US Labour Secretary Robert Reich suggested varying yardsticks to judge whether low wages and poor working conditions in a country were due to poor economic conditions or due to political choices. He advocated in such cases 'authorized and multilateral' menu of responses: technical assistance to secure improvement, "sunshine" provisions to highlight abuses, and ineligibility for international aid and loan programmes and targeted trade measures.

French Labour Minister Michel Giraud wanted the basic core standards to become "the reference point" for the future work of the WTO ... and establish a "permanent, firm and unswerving pressure brought to bear...."

These statements, by the two leading industrial countries pushing for trade-related labour standards in the WTO, suggested that they were trying to establish the validity of the trade-labour standards linkages, taking the 'core' standards to begin with, but talking vaguely about others, thus leaving themselves leeway to bring in others later.

Neil Kearney of the International Textile, Garment and Leather Workers' Federation characterized as "lies" suggestions from governments that trade unions want to impose international minimum wage or use social clause as a protectionist measure.

Linking trade and workers' rights, he said, had nothing to do with establishing standard minimum wage but everything to do with application of ILO's core conventions ensuring that workers "whether in Geneva or Guatemala City, Gabarone or Guangzhou, should be able at the end of a working period to feed and clothe themselves and their families and provide a roof over their heads, a basic education for their children and medical care when ill." But since the cost of these varied from country to country, they should be determined by time-honoured methods of collective bargaining, which required workers being able to organize in trade unions and bargain collectively with employers.

The case against such trade-labour standards linkages, but with varying emphasis, was forcefully put forward by India, the ASEAN, and several other developing country government delegates. All of them opposed the linkage with trade and possibility of trade sanctions, but some supported the application of Conventions and ILO supervision, and persuasion and peer pressure to secure compliance. Others, particularly the ASEAN, viewed the economic problems of the North as due to high standards and labour market rigidities and argued for more flexible labour standards.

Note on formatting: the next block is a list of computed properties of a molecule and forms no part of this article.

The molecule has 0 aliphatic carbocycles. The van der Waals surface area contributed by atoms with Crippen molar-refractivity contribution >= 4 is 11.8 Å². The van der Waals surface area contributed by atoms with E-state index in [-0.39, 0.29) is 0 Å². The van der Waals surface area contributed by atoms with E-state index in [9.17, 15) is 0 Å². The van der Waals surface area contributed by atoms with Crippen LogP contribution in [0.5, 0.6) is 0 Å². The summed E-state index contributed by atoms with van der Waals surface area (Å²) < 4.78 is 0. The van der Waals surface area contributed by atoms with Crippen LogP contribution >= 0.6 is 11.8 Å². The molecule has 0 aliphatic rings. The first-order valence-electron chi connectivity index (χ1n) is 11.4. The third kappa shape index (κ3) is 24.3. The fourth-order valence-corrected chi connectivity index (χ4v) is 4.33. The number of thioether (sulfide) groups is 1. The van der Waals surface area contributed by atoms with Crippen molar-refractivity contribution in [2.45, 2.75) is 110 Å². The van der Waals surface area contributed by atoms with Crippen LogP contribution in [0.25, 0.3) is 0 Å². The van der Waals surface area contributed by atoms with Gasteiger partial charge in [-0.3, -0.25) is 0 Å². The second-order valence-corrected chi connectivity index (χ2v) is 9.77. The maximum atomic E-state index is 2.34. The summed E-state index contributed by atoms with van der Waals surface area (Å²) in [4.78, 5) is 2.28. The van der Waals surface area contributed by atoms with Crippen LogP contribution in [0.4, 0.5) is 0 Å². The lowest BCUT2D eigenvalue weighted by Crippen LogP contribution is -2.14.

Indian Labour Minister P.A. Sangma felt that ILO's tripartite supervisory machinery should be used to monitor application of labour standards and this should be the ILO's weapon for labour protection. Any other formalized multilateral mechanisms or institutions forged for monitoring and enforcing labour protection, involving such outside players as the WTO, could unintentionally become an instrument of coercion.

He saw no merit whatsoever in attempts to force trade-labour standards linkages and warned that trade policy could not be the arbiter of all concerns: it should be confined to concerns it could address efficiently on basis of generally shared perceptions and considerations. "Trade-triggered compulsory equalization of costs in the name of labour standards could only result in the counter-productive and sad denial of the very opportunities for development expected to be opened up by freer world trade".

Singapore Labour Minister Goh Chee Wee referred to a recent OECD report calling for easing of labour laws to help promote economic growth and job creation and asked why, if rigid labour laws and policies were indeed causes of serious economic woes and unemployment crises in the industrialized countries, social clauses based on such laws and policies should be imposed on developing countries? Goh feared that beginning with basic workers rights, it will soon lead to imposition of other standards and practices based on values and norms set by the western industrialized countries.